By: Rose Troup Buchanan
In the 13 months since he was born, Nusair has twice almost died from a lack of food.
In August he recovered from severe acute malnutrition, but after his family was forced to flee fresh violence in Yemen in October, he once again had to fight for his life.
Nusair’s story is terrifyingly typical for families in Yemen, where 85,000 children aged under 5 are thought to have starved to death in almost four years of war.
The war is often dubbed a “forgotten war,” but the war on Yemen and the actions of a Saudi-led military coalition have received more attention following the murder of Saudi journalist Jamal Khashoggi in Turkey in October.
In addition to a three-and-a-half-year bombing campaign, Saudi Arabia has imposed economic sanctions and blockades. The United Nations has warned that 14 million people could be at risk of famine in Yemen — already one of the world’s poorest countries before the war started in 2015 .
“All of these factors combined has made Yemen a hell on earth for children,” Juliette Touma, Unicef’s Middle East and North Africa director reported.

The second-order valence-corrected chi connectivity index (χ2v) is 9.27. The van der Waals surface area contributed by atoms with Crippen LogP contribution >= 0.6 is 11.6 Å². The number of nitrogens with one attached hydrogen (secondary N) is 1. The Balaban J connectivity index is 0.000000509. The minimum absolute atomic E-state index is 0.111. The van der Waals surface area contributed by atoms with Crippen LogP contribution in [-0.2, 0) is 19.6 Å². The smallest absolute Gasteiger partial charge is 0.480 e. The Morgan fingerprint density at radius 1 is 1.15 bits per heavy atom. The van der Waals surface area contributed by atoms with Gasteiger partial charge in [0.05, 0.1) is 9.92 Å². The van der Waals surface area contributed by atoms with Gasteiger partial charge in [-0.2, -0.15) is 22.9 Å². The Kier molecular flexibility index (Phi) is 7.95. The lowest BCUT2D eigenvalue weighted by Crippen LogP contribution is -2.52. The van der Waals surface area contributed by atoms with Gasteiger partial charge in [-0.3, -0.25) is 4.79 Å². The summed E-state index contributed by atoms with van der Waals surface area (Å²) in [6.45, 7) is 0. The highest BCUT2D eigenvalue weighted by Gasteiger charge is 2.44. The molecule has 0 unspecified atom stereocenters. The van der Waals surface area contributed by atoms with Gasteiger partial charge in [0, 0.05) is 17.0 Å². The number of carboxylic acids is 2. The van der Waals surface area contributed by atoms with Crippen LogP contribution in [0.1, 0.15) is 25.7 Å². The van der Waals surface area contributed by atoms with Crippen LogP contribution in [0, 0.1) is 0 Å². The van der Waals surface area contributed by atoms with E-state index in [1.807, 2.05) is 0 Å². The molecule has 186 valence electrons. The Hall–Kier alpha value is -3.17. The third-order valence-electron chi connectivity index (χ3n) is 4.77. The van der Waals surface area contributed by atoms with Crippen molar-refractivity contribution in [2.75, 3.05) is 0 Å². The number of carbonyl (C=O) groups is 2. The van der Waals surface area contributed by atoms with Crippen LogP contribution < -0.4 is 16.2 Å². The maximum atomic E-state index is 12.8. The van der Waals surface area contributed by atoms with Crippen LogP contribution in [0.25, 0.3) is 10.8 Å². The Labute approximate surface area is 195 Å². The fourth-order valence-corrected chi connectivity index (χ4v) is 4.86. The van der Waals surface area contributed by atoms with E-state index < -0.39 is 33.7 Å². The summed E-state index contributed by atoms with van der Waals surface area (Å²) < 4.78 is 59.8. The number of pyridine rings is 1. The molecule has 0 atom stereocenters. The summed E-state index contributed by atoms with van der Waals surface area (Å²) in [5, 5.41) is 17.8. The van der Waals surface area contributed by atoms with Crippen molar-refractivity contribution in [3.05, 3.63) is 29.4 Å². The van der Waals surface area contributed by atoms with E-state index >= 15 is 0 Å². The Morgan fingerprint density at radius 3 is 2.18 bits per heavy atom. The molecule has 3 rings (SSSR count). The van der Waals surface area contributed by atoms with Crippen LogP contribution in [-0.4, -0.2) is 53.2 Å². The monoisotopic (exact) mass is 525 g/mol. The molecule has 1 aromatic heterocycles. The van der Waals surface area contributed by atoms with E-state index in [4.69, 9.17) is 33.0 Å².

Children often bear the brunt of this deprivation: The harrowing statistic of 85,000 young children thought to have starved to death since 2015 was called a conservative estimate by aid agency Save the Children, which released the figure.
Nusair had been one of the lucky ones — his family managed to get him to a health center supported by Save the Children in August when he first became ill, but by October he had fallen sick again. This time he was suffering from diarrhea and malnutrition because his mother was unable to get him to a treatment facility.
“I am scared of the war, worried we won’t have food, it is distressing. I can’t go to sleep, it is torturing, and I am worried about my children. I couldn’t live if any harm came to them,” his mother, identified as 32-year-old Suad, told Save the Children workers. “When you don’t have a roof over your head, you are always worried.”
“Yes, I am scared of the jet fighters and the hunger,” Suad said. “When the planes hit, you wonder if shrapnel will hit you and your children.”